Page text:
We do often choose one way to show up.  As white women, we give ourselves limited choices.  A coworker shared a book with me, White Women: Everything You Already Know About Your Own Racism and How to Do Better by Regina Jackson and Saira Rao.  The Table of Contents didn't take long to identify my Divergent tendencies and tensions. 

 

Chapter 1: Your Quest for Perfection is Killing Us. And You.  

 

Author's words: "Your endless quest for perfection is a trap.  You will never be pretty enough.  You will never be thin enough.  You will never be smart enough or successful enough or rich enough.  Yet white women will die trying (2) . . . Your quest for perfection is a prison—for you and for us. Walk away." (11)

 

My choice: Erudite vs. Amity

 

Chapter 2: Your Nice is Actually Evil  

 

Author's words: "The enemy of this white nice?  Honesty.  Authenticity (23). . . When you wonder how being nice hurts you, this is it.  You are feverishly trying to appear to be good to each other because you know that, in reality, you are awful to one another. . . Your white nice is cover for white rot. . . Wouldn't you rather be honest with yourselves and each other?  Wouldn't you rather trade in your fake white nice for authenticity and genuine kindness?" (28)

 

My choice: Amity vs. Candor

 

Chapter 3: Your White Silence is Violence 

 

Author's words:  "You understand that silence is not support, right? (34) . . . Your silence eats away at you. . . All because you are not honest and authentic in the moment, choosing to be silent.  On the rare occasion that you do speak up, you are called angry or crazy or divisive. . . Your silence is, quite literally, killing you and us.  Maybe it's time to start speaking up, for everyone's sake." (40)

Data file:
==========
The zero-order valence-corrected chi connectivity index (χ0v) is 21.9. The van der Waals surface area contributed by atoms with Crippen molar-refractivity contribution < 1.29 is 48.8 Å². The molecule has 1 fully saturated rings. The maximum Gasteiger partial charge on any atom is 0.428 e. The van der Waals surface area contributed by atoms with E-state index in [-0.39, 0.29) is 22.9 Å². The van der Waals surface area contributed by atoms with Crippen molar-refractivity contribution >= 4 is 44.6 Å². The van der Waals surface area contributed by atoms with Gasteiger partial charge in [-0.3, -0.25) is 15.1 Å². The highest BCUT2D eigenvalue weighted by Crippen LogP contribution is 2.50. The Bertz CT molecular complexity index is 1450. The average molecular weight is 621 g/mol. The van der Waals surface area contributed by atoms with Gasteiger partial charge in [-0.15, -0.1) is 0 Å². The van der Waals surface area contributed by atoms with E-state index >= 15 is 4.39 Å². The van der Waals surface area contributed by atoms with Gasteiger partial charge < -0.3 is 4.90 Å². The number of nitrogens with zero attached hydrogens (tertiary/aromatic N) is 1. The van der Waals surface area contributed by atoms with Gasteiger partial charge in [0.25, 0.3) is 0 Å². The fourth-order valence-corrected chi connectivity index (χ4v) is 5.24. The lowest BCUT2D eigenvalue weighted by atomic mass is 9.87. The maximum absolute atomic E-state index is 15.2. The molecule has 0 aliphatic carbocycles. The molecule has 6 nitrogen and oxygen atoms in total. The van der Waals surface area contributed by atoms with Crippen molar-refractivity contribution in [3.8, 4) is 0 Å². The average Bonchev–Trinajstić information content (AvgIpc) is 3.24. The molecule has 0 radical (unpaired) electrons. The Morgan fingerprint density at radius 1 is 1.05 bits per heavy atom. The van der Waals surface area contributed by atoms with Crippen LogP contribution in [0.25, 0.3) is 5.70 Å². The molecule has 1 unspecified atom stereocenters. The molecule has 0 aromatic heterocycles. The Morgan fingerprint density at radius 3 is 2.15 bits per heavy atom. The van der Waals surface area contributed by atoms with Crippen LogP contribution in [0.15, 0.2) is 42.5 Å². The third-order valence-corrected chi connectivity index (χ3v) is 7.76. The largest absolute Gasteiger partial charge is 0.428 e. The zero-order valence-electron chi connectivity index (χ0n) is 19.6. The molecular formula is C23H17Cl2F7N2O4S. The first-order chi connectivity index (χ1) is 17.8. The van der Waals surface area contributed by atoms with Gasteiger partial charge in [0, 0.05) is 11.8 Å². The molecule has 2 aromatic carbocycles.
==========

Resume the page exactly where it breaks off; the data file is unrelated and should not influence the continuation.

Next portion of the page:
Candor vs. Dauntless

 

Lastly. . . Chapter 9: White Allies, White Savior, White Violence 

 

Author's words:  "So, what is a white ally? Here's our definition: a white person who tries to stand side by side with BIPOC against white supremacy, racism, and xenophobia.  A white person who thinks they are doing the right thing, on the right side of history.  A well-intentioned white person.  Sounds good in theory.  In practice, it often sucks.  The impact of your actions always outweighs your intentions.  And yet you are so wedded to your good intentions that you are unable to see how your actions are harmful even when we tell you that they are.  to your face.  Repeatedly." (133-34)

 

My choice: Dauntless vs. Abnegation

 

Four, a respected member of Dauntless, was the character who explained why divergence was positive.  He said, "I don't want to be just one thing.  I want to be brave and selfless.  Intelligent and honest and kind.  I'm still working on kind." 

 

I had never considered choosing Dauntless.  I wasn't fascinated with its outward fearlessness climbing buildings and jumping from trains. I hadn't been sure it was that valuable. It was the last option I had considered.  Few others had expected this choice from Tris, and she herself doubted that she could give as much as she would as a member of Abnegation.  This doubt I understood too well.

 

Except, both Tris and Four are divergent.  Years ago, I understood this as a message of belonging, that no matter what, you could always belong and should define yourself as you chose.  Characters that defied category lead youth through this exercise in self-esteem.  Last Saturday, instead of Tris’s closing narration, Jackson and Rao’s words echoed underneath the fading music of closing credits.  "Now we're asking you to get up and fight because your lives—and ours—depend on it." (141)​.


It was not the idea that I would HAVE to be one thing, but the mislabeled definitions of what I chose that needed work.  "Kindness requires speaking up" which wasn't often perceived as nice.  But, it was brave.  For the first time since the first time I read, Divergent, I understood what it meant to choose Dauntless. Kindness required bravery. I, too, needed to work on kind.